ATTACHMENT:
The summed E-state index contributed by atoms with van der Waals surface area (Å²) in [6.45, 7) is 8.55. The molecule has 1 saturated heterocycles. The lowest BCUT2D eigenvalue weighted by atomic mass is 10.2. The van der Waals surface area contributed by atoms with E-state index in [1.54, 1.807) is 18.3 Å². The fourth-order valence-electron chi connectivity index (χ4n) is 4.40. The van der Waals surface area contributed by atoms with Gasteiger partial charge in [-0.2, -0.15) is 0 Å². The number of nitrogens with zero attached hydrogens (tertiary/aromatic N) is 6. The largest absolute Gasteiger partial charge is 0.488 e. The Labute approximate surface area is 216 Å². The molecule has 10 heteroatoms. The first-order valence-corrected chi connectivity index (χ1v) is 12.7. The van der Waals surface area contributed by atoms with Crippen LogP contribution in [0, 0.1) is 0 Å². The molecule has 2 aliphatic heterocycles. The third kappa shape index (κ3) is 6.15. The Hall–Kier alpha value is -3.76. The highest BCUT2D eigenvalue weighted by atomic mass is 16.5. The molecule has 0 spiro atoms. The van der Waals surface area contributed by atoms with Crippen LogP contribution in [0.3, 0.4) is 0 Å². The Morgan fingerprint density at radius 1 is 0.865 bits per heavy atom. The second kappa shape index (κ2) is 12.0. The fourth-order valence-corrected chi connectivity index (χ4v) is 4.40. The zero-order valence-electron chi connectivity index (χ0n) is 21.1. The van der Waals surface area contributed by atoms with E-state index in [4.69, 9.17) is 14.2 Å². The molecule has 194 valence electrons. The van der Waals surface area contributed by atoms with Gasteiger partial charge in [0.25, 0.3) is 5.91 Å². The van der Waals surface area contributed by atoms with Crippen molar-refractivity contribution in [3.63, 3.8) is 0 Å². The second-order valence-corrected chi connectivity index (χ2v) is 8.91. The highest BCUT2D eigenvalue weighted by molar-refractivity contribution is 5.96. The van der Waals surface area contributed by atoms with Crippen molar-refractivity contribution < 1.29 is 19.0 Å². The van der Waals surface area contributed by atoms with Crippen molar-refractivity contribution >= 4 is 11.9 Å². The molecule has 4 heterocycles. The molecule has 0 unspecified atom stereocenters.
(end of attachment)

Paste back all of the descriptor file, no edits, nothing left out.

The summed E-state index contributed by atoms with van der Waals surface area (Å²) in [6.45, 7) is 8.55. The molecule has 1 saturated heterocycles. The lowest BCUT2D eigenvalue weighted by atomic mass is 10.2. The van der Waals surface area contributed by atoms with E-state index in [1.54, 1.807) is 18.3 Å². The fourth-order valence-electron chi connectivity index (χ4n) is 4.40. The van der Waals surface area contributed by atoms with Gasteiger partial charge in [-0.2, -0.15) is 0 Å². The number of nitrogens with zero attached hydrogens (tertiary/aromatic N) is 6. The largest absolute Gasteiger partial charge is 0.488 e. The Labute approximate surface area is 216 Å². The molecule has 10 heteroatoms. The first-order valence-corrected chi connectivity index (χ1v) is 12.7. The van der Waals surface area contributed by atoms with Crippen LogP contribution in [0, 0.1) is 0 Å². The molecule has 2 aliphatic heterocycles. The third kappa shape index (κ3) is 6.15. The Hall–Kier alpha value is -3.76. The highest BCUT2D eigenvalue weighted by atomic mass is 16.5. The molecule has 0 spiro atoms. The van der Waals surface area contributed by atoms with Crippen LogP contribution in [0.3, 0.4) is 0 Å². The Morgan fingerprint density at radius 1 is 0.865 bits per heavy atom. The second kappa shape index (κ2) is 12.0. The fourth-order valence-corrected chi connectivity index (χ4v) is 4.40. The zero-order valence-electron chi connectivity index (χ0n) is 21.1. The van der Waals surface area contributed by atoms with E-state index in [4.69, 9.17) is 14.2 Å². The molecule has 194 valence electrons. The van der Waals surface area contributed by atoms with Gasteiger partial charge in [0.25, 0.3) is 5.91 Å². The van der Waals surface area contributed by atoms with Crippen molar-refractivity contribution in [3.63, 3.8) is 0 Å². The second-order valence-corrected chi connectivity index (χ2v) is 8.91. The highest BCUT2D eigenvalue weighted by molar-refractivity contribution is 5.96. The van der Waals surface area contributed by atoms with Crippen molar-refractivity contribution < 1.29 is 19.0 Å². The van der Waals surface area contributed by atoms with Crippen molar-refractivity contribution >= 4 is 11.9 Å². The molecule has 4 heterocycles. The molecule has 0 unspecified atom stereocenters.